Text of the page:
The primary objective of this study was to assess whether the brief instructional video intervention could improve the quality of CPR performed by inexperienced adults. An additional objective was to compare the differences in CPR performances between men and women. The results of this study confirmed that women and men have significant differences in basic characteristics including PBF, skeletal muscle mass, and handgrip strength, as well as CCF and CCD at various stages of WV-CPR and V-CPR. However, both for women and men, their CCF and CCD in WV-CPR and V-CPR decreased, and RPE scores increased with the increase of chest compression time, which is similar to the findings of Chang et al. . However, V-CPR achieved better performance in terms of CCF, CCD, CCR, PCCR and RPE when they were compared with WV-CPR on the whole. Many previous studies have shown that high-quality chest compression is a key factor affecting the survival rate of patients with OHCA [2, 38-40]. Therefore, in order to improve the quality of CPR as much as possible, it is recommended that chest compression providers with no experience in CPR practice rescue OHCA patients following the CPR performance steps and rhythm prompts in the video.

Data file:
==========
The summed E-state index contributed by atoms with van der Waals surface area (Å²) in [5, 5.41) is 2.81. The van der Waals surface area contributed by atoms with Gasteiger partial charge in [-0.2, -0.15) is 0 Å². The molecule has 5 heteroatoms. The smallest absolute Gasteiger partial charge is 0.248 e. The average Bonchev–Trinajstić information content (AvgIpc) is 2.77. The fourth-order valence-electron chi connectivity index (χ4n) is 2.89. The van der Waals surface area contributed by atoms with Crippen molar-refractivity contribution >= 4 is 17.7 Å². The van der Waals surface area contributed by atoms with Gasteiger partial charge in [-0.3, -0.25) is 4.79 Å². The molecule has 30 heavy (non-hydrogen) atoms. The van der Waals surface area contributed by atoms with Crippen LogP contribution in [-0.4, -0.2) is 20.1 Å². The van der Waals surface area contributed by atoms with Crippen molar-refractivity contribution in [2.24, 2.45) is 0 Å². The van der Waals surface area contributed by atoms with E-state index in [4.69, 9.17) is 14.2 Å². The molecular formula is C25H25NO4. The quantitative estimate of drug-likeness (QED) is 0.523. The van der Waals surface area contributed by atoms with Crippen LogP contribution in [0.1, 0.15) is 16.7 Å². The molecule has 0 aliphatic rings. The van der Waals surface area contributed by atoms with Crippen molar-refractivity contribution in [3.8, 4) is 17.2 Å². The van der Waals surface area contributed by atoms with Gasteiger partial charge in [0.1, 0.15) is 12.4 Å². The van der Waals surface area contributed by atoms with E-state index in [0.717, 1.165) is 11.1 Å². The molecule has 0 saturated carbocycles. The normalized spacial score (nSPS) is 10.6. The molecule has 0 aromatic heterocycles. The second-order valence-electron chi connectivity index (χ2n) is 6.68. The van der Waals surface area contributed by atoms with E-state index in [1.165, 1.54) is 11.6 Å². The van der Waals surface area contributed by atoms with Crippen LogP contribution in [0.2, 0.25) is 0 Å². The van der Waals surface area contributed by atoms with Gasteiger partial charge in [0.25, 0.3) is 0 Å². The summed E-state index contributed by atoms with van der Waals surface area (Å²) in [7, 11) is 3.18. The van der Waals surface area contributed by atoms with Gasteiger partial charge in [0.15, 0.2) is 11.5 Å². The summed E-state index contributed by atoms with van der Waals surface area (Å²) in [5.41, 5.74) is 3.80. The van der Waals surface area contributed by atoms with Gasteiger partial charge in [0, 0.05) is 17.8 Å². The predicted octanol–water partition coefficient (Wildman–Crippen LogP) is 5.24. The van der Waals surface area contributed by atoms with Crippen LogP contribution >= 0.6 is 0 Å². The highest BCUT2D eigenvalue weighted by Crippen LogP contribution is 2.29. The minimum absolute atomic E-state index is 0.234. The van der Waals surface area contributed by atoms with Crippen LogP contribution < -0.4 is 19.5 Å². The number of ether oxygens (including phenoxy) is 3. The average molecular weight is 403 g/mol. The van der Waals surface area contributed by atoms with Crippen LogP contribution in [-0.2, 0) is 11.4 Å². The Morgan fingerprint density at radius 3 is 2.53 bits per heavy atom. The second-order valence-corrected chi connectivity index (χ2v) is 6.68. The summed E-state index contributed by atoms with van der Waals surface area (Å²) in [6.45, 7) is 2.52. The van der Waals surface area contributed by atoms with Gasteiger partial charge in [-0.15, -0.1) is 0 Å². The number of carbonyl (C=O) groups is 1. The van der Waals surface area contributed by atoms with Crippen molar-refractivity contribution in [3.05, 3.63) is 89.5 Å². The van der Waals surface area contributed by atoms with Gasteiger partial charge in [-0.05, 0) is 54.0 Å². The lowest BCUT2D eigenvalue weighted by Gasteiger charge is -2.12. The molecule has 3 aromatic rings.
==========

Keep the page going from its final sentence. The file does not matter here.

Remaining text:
CCR is an indicator to measure the quality of chest compressions . In clinical studies, CCR was related to the amount of carbon dioxide exhaled . Previous studies have shown that providing appropriate CCR during CPR can help improve the return of spontaneous circulation in patients with OHCA . According to the latest AHA guidelines, rescuers should maintain a CCR between 100 - 120 compressions per minute (cpm) for 2 min , which means no more than 2 compressions per second. However, many previous studies have found that when chest compression is performed without metronome guidance, lower CCR phenomenon is not common, but higher CCR than recommended phenomenon often occurs [19, 22, 27, 28], this study confirmed this phenomenon. In this study, in each 2-min phase, participants performed CCR in WV-CPR (128-130 cpm) exceeding the AHA-specified upper limit of 120 cpm (Figure 2). Many researchers have suggested that fast chest compression leads to more physical fatigue, which ultimately reduces the quality of CPR [19, 27, 41]. High CCR may be caused by participants' inability to accurately assess and control CCR. Therefore, in this study, after using 30s video to remind CPR performance points, and then using metronome sound to correct CCR, CCR was within the guideline recommendation (110 cpm), and there was a significant difference in CCR between WV-CPR and V-CPR. In each period, participants performed lower CCR with V-CPR than WV-CPR (Figure 2). Compared with WV-CPR, the PCCR of V-CPR was improved by about 3 times (Figure 3). This shows that it is feasible to assist inexperienced persons to achieve and maintain the CCR recommended by the AHA guidelines by using the reminder of the performance points and the correction of the rhythm sound in the video, thereby improving the CCR accuracy and CPR quality.